Different exercise modalities relieve pain syndrome in patients with knee osteoarthritis and modulate the dorsolateral prefrontal cortex: A multiple mode MRI study.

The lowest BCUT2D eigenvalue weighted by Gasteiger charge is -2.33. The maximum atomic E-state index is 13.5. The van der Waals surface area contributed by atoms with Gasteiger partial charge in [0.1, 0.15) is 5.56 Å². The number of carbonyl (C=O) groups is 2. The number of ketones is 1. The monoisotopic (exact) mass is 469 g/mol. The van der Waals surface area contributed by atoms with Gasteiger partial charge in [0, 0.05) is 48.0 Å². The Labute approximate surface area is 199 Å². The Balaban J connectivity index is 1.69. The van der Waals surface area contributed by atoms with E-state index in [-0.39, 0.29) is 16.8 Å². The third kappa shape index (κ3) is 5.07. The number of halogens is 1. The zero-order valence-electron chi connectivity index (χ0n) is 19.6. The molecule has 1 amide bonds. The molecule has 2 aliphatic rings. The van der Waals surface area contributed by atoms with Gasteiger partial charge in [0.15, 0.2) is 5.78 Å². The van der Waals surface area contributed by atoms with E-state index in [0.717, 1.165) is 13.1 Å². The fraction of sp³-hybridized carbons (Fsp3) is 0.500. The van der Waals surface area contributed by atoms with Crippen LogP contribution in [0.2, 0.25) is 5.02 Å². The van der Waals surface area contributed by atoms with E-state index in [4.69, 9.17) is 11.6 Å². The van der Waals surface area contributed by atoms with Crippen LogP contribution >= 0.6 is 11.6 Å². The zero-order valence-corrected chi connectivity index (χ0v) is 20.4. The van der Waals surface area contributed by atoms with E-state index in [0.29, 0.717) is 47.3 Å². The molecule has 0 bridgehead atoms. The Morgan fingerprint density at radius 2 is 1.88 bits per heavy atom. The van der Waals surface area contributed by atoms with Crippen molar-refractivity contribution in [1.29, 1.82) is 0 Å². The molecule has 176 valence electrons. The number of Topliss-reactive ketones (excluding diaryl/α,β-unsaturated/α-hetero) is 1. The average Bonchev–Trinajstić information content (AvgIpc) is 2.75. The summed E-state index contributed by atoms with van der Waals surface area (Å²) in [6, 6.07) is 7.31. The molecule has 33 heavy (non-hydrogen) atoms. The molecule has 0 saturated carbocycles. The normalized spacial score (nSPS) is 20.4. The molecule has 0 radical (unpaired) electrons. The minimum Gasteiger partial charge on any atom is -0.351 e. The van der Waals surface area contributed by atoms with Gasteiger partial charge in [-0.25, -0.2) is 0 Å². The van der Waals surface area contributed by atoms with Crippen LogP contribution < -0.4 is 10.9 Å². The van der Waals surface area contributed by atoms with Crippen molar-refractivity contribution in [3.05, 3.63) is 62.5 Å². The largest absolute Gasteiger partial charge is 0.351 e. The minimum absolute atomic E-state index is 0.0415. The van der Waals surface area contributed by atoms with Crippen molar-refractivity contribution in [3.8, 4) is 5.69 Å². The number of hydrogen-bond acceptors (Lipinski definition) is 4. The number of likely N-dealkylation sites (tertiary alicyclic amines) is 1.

Abstract Objectives Knee osteoarthritis (KOA) is a common degenerative joint disease with no satisfactory intervention. Recently, both physical and mindfulness exercises have received considerable attention for their implications in KOA pain management, and the dorsolateral prefrontal cortex (DLPFC) has displayed a critical role in pain modulation. This study aimed to comparatively investigate the modulation effects of different exercises using multidisciplinary measurements. Methods 140 KOA patients were randomized into Tai Chi, Baduanjin, stationary cycling, or health education control groups for 12 weeks. Knee Injury and Osteoarthritis Outcome Score (KOOS), resting state functional magnetic resonance imaging (fMRI), structural MRI, and serum biomarkers were measured at baseline and at the end of the study. Results We found: 1) increased KOOS pain subscores (pain reduction) and serum programmed cell death protein 1 (PD-1) levels in the three exercise groups compared to the control group; 2) decreased resting state functional connectivity (rsFC) of the DLPFC-supplementary motor area (SMA) and increased rsFC between the DLPFC and anterior cingulate cortex in all exercise groups compared to the control group; 3) significant associations between DLPFC-SMA rsFC with KOOS pain subscores and serum PD-1 levels at baseline; 4) significantly increased grey matter volume in the SMA in the Tai Chi and stationary cycling groups, and a trend toward significant increase in the Baduanjin group compared to the control group; 5) significant DLPFC rsFC differences among different exercise groups; and 6) that baseline DLPFC-SMA rsFC can predict the effect of mind-body exercise on pain improvement in KOA. Conclusion Our results suggest that different exercises can modulate both common and unique DLPFC (cognitive control) pathways, and altered DLPFC-SMA rsFC is associated with serum biomarker levels. Our findings also highlight the potentials of neuroimaging biomarkers in predicting the therapeutic effect of mind-body exercises on KOA pain.